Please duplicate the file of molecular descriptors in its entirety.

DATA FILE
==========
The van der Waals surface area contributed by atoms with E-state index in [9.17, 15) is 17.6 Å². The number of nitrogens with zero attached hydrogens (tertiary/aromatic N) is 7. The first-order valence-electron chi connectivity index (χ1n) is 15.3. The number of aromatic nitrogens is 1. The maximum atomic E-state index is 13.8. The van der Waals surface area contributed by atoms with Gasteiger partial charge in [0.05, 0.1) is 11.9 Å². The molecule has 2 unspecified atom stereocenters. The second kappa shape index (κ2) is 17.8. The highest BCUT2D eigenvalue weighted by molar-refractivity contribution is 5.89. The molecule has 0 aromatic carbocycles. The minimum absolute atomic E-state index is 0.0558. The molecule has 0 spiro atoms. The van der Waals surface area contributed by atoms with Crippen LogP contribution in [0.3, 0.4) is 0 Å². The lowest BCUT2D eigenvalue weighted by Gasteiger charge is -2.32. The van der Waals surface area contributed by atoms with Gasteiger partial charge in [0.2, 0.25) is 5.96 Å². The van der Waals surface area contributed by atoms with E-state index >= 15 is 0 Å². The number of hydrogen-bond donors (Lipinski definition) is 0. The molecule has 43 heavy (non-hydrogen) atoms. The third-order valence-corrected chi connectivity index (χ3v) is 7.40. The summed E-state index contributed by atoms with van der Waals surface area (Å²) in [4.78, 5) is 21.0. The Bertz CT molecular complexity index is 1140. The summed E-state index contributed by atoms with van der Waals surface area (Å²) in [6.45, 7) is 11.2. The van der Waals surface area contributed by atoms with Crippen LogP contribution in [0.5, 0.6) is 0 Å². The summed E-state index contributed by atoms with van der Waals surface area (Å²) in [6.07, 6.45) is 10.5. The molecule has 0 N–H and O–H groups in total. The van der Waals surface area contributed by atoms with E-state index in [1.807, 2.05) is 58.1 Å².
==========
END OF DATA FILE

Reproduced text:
The van der Waals surface area contributed by atoms with E-state index in [9.17, 15) is 17.6 Å². The number of nitrogens with zero attached hydrogens (tertiary/aromatic N) is 7. The first-order valence-electron chi connectivity index (χ1n) is 15.3. The number of aromatic nitrogens is 1. The maximum atomic E-state index is 13.8. The van der Waals surface area contributed by atoms with Gasteiger partial charge in [0.05, 0.1) is 11.9 Å². The molecule has 2 unspecified atom stereocenters. The second kappa shape index (κ2) is 17.8. The highest BCUT2D eigenvalue weighted by molar-refractivity contribution is 5.89. The molecule has 0 aromatic carbocycles. The minimum absolute atomic E-state index is 0.0558. The molecule has 0 spiro atoms. The van der Waals surface area contributed by atoms with Crippen LogP contribution in [0.3, 0.4) is 0 Å². The lowest BCUT2D eigenvalue weighted by Gasteiger charge is -2.32. The van der Waals surface area contributed by atoms with Gasteiger partial charge in [0.2, 0.25) is 5.96 Å². The van der Waals surface area contributed by atoms with E-state index >= 15 is 0 Å². The number of hydrogen-bond donors (Lipinski definition) is 0. The molecule has 43 heavy (non-hydrogen) atoms. The third-order valence-corrected chi connectivity index (χ3v) is 7.40. The summed E-state index contributed by atoms with van der Waals surface area (Å²) in [4.78, 5) is 21.0. The Bertz CT molecular complexity index is 1140. The summed E-state index contributed by atoms with van der Waals surface area (Å²) in [6.45, 7) is 11.2. The van der Waals surface area contributed by atoms with Crippen LogP contribution in [0.5, 0.6) is 0 Å². The summed E-state index contributed by atoms with van der Waals surface area (Å²) in [6.07, 6.45) is 10.5. The molecule has 0 N–H and O–H groups in total. The van der Waals surface area contributed by atoms with E-state index in [1.807, 2.05) is 58.1 Å².